He had an issue about pulling them off the fence if I wasn’t between him (again back to his straight line “theory”). So, we set it up … over and over again. I would use as little instruction as possible (but still try to keep him right). What I was “aiming for” – was for him to figure it out on his own. He ran through the middle, he stopped and held them up against the fence and did a few dozen other things wrong … but he WAS learning with each correction I gave him. He received a correction when he was wrong but then allowed to “motor on”. I was trying to develop an understanding of not only sheep and pressure but where I was (and keep me in the back of his mind). You give enough pressure/correction to let them know WHAT is wrong but enough freedom to let them learn as they go.
Some train up easy … some are more difficult but I think that is one of the things that makes training so thought provoking. Trying to “find clues” as to what works with each dog to bring out the best in them. I will keep working on and getting a video (that’s actually watchable) to show the difference in them.
I’ve been asked to update on “the kids” every so often … and since they are in the “fun stage” that they learn something new everyday I thought I would give a quick update.
TECH: is working on learning what “out” means. When I flank him and he looks in I give him an “out” and insist that he turn his head away from the sheep. This will come in “to play” when we start working on outruns but for now it’s “up close and personal” so I can communicate to him what I’m asking and make sure he follows through … each and every time.
He doesn’t like lying down and I don’t make him (he’s a long-legged guy and watching him lie down is a little like watching a giraffe try to lie down) BUT I do make him completely STOP (on his feet) without any forward movement when I say lie down. This “lie down” is not a flexible one … it means NO forward movement (standing tends to encourage more forward than when they are “flat” on the ground). If I don’t need a total stop I use stand (and I’m a lot more flexible with the stand).
With him … corrections have to be VERY firm to get through to him … slap your hat on your leg and his reaction is … I’m a little busy right now can I get back to you on that one :@) BUT he’s the one that when he perceives you are angry would “think” about quitting. So, once I get though to him and he realizes he’s being corrected … I have to back off (verbally and physically) FAST. However, getting through to him is much more difficult than Gear. He’s not really “hard headed” just independent and more focused on the sheep than me.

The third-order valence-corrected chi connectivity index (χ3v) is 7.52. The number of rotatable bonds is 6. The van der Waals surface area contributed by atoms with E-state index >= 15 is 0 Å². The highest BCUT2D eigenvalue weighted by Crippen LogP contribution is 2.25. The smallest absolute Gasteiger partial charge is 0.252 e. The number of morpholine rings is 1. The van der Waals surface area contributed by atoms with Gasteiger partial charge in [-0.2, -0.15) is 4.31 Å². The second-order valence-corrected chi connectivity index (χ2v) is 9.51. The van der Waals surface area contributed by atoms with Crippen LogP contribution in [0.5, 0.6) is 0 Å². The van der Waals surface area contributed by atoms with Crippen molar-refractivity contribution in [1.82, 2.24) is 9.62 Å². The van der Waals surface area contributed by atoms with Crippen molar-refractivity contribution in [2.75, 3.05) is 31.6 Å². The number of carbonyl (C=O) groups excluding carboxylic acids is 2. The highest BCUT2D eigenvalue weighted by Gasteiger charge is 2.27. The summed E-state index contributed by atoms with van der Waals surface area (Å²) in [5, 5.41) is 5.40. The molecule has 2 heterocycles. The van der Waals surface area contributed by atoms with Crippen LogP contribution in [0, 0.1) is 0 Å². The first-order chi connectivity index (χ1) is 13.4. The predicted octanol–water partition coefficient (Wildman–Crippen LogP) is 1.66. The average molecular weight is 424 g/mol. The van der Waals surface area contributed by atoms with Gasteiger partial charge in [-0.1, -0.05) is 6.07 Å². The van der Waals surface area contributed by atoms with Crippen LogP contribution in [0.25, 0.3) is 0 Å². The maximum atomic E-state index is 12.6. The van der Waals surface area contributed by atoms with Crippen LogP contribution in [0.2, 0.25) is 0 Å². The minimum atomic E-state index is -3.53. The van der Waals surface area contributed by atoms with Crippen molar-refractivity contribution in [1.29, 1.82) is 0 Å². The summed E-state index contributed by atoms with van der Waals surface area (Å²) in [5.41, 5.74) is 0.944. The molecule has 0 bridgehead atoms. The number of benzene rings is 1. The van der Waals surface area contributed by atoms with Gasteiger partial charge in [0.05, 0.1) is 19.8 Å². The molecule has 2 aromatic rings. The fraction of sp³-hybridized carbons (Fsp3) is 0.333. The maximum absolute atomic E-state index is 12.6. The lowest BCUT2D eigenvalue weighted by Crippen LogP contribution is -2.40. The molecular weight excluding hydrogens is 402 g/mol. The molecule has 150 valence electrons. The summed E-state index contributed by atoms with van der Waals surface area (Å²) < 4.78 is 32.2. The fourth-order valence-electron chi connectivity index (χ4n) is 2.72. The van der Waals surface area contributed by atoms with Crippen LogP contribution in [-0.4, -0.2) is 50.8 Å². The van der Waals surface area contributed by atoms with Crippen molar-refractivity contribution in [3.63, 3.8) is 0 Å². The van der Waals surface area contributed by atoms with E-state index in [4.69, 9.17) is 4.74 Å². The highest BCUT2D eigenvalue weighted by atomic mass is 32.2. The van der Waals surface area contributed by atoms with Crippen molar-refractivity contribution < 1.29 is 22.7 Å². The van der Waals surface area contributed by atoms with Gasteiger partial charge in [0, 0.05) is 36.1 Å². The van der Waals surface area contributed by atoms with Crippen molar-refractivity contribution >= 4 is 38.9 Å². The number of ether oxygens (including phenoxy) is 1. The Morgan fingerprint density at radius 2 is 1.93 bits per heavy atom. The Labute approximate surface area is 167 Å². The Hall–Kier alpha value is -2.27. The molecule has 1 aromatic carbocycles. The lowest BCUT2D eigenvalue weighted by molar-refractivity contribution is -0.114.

GEAR: Working on lining out on both the fetch and drive (more so on the drive). I use “there-there-steady” on the fetch and then if he tries to flank instead of walk on straight … I make him stand. This stops him from trying to overreact to his every perceived movement from his sheep. He’s very reactionary which can be good if “harnessed” but cause problems if I allow it to “take over”. He will cover a breaking sheep before I can say a word … but he can also cause a sheep to break by trying to hard.
On the drive I use the fence to keep him walking straight instead of letting him push by flanking. This really seems to help him understand that he doesn’t need to go “sideways” to make the sheep to go forward. An issue that happens with the fence is he tends to over-flank and head them – so I have to “fall back” to making him stand. I try and work all my dogs “free flowing” (with very little stopping) but to “get there” they need to understand that: yes, you can just keep things moving until you do something incorrectly.
Also, early on I take 50 (or so) sheep out to the middle of the pasture and make a HUGE hole and teach them to come through to me. Gear is already learning to work at holding them apart. Keeping them apart is helping him understand driving … “just so happens” this seems to make more sense to him. However, with a lot of pups they just get confused when trying to drive that way — so I will just lie them down (between the two groups of sheep) and walk around and have him fetch to me. Then I go work that group. This will make dog broke sheep less likely to come to me (as they are drawn toward the big bunch). So the dog has to learn to hold and push sheep (instead of just follow sheep).
A correction for Gear is HEY … anything more and the ears are “pinned” back and he is backed off too much. He’s not soft … he just wants to be right and doesn’t like to be in trouble. I enjoy this about him as it means he’s connected and wants me in the picture.
I’m also working on both of them having them learn to “pen sort” (meaning I use a gate to let only the sheep I want in) … both are pushy and having a difficult time learning patience (totally understand … not one of my strong suits :@) and I MUCH prefer that with young dogs than “get up – get up”.
BUT most of all I’m allowing them to learn about sheep. That every move they make causes a reaction in their sheep and that they are responsible for their actions. If they cause a mess – they have to clean it up (with corrections from me). The best teachers are sheep (that is …. if you are using sheep that aren’t “dead dog broke”).